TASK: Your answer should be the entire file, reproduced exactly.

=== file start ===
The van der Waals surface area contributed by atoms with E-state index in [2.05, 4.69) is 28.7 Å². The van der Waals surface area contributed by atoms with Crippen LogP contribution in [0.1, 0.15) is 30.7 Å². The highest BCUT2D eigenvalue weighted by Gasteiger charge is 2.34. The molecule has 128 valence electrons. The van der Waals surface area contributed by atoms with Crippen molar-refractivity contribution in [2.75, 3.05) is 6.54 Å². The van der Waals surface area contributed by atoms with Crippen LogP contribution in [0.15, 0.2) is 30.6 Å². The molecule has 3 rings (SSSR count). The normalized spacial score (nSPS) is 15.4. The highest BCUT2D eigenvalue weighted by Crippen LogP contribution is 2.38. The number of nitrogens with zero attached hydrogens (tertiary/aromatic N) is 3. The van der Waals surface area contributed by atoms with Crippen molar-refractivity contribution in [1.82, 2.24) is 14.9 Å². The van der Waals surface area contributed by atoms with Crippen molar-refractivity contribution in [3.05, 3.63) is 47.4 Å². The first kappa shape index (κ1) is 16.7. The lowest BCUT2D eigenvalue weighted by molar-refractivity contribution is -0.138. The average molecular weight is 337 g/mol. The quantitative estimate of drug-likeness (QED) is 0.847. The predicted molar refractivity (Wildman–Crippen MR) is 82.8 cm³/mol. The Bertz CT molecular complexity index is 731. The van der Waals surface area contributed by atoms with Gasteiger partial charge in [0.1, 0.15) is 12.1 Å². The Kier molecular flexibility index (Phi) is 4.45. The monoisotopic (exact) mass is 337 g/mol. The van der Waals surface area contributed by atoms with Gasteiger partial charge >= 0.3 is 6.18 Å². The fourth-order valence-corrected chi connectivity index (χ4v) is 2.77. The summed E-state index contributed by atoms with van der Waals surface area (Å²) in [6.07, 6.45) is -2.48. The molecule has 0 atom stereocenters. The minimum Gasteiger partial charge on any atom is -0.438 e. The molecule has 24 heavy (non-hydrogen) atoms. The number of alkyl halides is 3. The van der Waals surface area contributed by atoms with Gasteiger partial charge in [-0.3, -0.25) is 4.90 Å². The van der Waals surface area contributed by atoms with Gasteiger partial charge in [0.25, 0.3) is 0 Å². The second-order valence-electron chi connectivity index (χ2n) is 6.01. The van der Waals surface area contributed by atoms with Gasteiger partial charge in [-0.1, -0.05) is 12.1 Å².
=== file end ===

The van der Waals surface area contributed by atoms with E-state index in [2.05, 4.69) is 28.7 Å². The van der Waals surface area contributed by atoms with Crippen LogP contribution in [0.1, 0.15) is 30.7 Å². The highest BCUT2D eigenvalue weighted by Gasteiger charge is 2.34. The molecule has 128 valence electrons. The van der Waals surface area contributed by atoms with Crippen molar-refractivity contribution in [2.75, 3.05) is 6.54 Å². The van der Waals surface area contributed by atoms with Crippen LogP contribution in [0.15, 0.2) is 30.6 Å². The molecule has 3 rings (SSSR count). The normalized spacial score (nSPS) is 15.4. The highest BCUT2D eigenvalue weighted by Crippen LogP contribution is 2.38. The number of nitrogens with zero attached hydrogens (tertiary/aromatic N) is 3. The van der Waals surface area contributed by atoms with Crippen molar-refractivity contribution in [1.82, 2.24) is 14.9 Å². The van der Waals surface area contributed by atoms with Crippen molar-refractivity contribution in [3.05, 3.63) is 47.4 Å². The first kappa shape index (κ1) is 16.7. The lowest BCUT2D eigenvalue weighted by molar-refractivity contribution is -0.138. The average molecular weight is 337 g/mol. The quantitative estimate of drug-likeness (QED) is 0.847. The predicted molar refractivity (Wildman–Crippen MR) is 82.8 cm³/mol. The Bertz CT molecular complexity index is 731. The van der Waals surface area contributed by atoms with Gasteiger partial charge in [0.1, 0.15) is 12.1 Å². The Kier molecular flexibility index (Phi) is 4.45. The monoisotopic (exact) mass is 337 g/mol. The van der Waals surface area contributed by atoms with Gasteiger partial charge >= 0.3 is 6.18 Å². The fourth-order valence-corrected chi connectivity index (χ4v) is 2.77. The summed E-state index contributed by atoms with van der Waals surface area (Å²) in [6.07, 6.45) is -2.48. The molecule has 0 atom stereocenters. The minimum Gasteiger partial charge on any atom is -0.438 e. The molecule has 24 heavy (non-hydrogen) atoms. The number of alkyl halides is 3. The van der Waals surface area contributed by atoms with Gasteiger partial charge in [-0.3, -0.25) is 4.90 Å². The van der Waals surface area contributed by atoms with Gasteiger partial charge in [0.25, 0.3) is 0 Å². The second-order valence-electron chi connectivity index (χ2n) is 6.01. The van der Waals surface area contributed by atoms with Gasteiger partial charge in [-0.1, -0.05) is 12.1 Å².